As the Long Beach City Council prepares to approve a budget for the 2024 fiscal year, tenant advocates are pushing to nearly double the amount of money allocated for a right-to-counsel program that would provide tenants facing evictions with lawyers.

In his proposed budget, Mayor Rex Richardson suggested adding $1 million to the city’s right-to-counsel program, which is managed by Los Angeles County in partnership with the nonprofit Stay Housed LA, for the upcoming year.

But advocates want the city to up that proposal to $1.9 million, which they say would cover the amount of work eviction lawyers would be expected to tackle in the coming year, given the thousands of evictions filed in LA County over the past few months.

Since Los Angeles County’s COVID-19 emergency expired at the end of March, which also brought an end to an array of beefed-up protections for renters countywide, filings for evictions in LA County have been steadily climbing, with almost 4,500 filed in June, said Barbara Schultz, the director of housing justice for Legal Aid Foundation of Los Angeles, who heads the program for Stay Housed LA.

The nonprofit law firm is staffing LA County and LA city’s right-to-counsel programs as well as Long Beach’s, but Schultz said it can’t keep up with the rate of eviction filings.

While most landlords have legal representation at eviction proceedings, the majority of tenants do not. Entering into a complex legal proceeding like an eviction hearing can have serious consequences for untrained tenants, including having a judgment issued against them that can limit their opportunities to rent in the future.

“We see it as an equal access issue,” Schultz said.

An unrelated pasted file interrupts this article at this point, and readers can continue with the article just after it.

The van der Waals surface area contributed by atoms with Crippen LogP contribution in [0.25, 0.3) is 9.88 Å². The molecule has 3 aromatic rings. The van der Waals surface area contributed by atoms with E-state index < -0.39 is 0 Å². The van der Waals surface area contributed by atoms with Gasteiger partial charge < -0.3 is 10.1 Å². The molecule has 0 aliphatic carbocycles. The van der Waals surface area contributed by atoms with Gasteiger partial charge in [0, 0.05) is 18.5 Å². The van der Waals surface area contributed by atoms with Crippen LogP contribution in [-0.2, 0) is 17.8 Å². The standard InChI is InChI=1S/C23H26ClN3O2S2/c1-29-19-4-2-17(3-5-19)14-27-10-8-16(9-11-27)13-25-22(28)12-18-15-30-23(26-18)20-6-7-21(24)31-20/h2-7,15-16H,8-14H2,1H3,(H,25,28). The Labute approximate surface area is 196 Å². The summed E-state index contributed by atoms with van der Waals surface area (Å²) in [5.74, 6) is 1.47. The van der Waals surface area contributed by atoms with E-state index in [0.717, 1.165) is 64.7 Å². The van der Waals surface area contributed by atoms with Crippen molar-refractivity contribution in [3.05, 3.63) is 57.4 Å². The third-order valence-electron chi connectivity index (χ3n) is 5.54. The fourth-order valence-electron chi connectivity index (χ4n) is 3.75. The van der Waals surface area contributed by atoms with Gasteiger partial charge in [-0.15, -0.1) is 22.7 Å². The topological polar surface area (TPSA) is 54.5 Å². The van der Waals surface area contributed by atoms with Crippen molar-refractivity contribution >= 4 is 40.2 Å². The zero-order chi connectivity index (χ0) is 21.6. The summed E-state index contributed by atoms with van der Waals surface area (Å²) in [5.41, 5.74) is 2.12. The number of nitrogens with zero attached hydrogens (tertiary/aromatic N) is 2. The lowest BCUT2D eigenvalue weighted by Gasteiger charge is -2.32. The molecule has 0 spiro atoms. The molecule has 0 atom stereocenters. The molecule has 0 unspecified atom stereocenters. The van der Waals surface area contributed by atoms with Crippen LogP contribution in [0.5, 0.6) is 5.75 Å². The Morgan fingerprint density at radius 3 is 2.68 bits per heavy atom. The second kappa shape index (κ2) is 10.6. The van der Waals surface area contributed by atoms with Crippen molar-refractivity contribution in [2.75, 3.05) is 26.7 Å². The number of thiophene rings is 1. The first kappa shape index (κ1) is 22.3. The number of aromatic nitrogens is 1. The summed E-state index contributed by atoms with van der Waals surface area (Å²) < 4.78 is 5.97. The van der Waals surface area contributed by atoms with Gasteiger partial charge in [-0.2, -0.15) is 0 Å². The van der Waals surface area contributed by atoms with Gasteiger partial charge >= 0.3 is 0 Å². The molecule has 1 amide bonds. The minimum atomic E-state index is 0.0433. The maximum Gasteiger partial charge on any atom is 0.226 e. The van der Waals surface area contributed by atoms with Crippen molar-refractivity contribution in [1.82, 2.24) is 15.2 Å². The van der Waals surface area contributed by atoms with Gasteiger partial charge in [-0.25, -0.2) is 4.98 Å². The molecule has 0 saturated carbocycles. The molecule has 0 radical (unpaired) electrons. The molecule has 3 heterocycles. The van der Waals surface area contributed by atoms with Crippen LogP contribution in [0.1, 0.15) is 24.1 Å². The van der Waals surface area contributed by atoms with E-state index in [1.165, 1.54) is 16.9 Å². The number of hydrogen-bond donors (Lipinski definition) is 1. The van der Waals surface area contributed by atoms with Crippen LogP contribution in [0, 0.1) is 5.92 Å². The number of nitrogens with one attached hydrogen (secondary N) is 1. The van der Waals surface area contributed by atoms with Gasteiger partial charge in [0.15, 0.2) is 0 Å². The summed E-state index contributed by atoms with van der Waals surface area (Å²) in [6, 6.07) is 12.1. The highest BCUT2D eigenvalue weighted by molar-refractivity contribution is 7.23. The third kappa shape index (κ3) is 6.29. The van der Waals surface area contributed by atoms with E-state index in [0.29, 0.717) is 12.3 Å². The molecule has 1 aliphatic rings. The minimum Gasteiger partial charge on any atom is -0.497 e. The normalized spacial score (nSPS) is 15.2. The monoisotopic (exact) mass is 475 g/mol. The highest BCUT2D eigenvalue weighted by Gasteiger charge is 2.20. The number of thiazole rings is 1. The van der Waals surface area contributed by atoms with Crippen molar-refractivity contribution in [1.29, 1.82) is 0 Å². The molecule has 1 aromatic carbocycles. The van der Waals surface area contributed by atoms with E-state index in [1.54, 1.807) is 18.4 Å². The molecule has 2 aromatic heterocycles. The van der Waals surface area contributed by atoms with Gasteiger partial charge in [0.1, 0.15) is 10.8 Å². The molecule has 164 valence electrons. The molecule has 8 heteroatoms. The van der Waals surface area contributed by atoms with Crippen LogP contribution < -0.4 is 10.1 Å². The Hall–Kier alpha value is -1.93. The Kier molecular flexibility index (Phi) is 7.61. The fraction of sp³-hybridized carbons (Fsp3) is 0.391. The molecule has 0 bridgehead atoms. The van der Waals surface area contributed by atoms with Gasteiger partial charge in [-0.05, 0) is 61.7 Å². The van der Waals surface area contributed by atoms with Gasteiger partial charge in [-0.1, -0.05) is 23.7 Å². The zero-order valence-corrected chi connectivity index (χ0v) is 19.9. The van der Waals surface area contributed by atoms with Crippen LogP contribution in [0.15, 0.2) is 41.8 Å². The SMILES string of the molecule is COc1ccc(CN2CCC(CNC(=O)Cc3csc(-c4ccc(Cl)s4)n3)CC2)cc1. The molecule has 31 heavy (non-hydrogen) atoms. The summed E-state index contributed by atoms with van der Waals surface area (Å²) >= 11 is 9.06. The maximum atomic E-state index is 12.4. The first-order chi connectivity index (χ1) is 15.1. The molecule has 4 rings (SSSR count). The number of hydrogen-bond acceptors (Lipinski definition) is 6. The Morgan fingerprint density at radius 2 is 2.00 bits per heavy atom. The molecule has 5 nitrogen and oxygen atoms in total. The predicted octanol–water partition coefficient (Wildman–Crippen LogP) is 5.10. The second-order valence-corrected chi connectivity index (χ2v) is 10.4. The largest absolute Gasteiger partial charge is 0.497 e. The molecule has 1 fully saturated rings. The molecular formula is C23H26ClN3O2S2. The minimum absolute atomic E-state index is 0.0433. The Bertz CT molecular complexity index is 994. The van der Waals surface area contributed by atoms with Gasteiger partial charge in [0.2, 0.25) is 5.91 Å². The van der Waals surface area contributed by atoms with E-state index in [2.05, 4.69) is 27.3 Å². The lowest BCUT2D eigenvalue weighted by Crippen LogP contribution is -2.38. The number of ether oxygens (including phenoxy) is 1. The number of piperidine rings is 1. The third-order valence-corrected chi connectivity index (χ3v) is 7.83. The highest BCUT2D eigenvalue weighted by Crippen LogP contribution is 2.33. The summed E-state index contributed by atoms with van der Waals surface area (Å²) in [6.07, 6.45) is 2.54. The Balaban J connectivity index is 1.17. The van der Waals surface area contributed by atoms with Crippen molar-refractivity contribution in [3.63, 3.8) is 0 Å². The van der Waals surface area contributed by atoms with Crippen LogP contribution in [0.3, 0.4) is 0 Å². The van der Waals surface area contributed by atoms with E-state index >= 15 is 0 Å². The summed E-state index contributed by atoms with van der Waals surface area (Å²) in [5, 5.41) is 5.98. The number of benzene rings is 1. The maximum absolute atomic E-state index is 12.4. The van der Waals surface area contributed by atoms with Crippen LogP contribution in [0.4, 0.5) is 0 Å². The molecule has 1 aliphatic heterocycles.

But Fred Sutton, senior vice president of public affairs for the California Apartment Association, pushed back against that argument. He said that right-to-counsel programs rarely keep people in their homes long-term and merely prolong the eviction process while a settlement can be reached.

There’s also no guarantee tenants will win their cases, Sutton said.

“That means we’re funding losing cases,” he said. “Why would we do that?”

Schultz, though, noted that the presence of a right-to-counsel program typically results in a drop in cases filed because landlords understand tenants will have representation, and she said more funding in the program could ultimately help keep people from becoming unhoused.

“There’s been plenty of research and statistics about how evictions are causing an increase in unhoused people,” she said. “Jurisdictions need to look at it as a homeless prevention measure.”

In Long Beach, Schultz said LAFLA expects over 1,900 evictions to be filed in the next year, something that could push more low-income households into the streets.

The $1.9 million total that advocates are requesting could cover about 16% of the cases that eviction lawyers are expecting will be filed this year, or about 300 cases in Long Beach.

Schultz said that would fund about six lawyers to work on Long Beach cases, but eventually, the program would have to grow to 28 lawyers to fund the anticipated workload.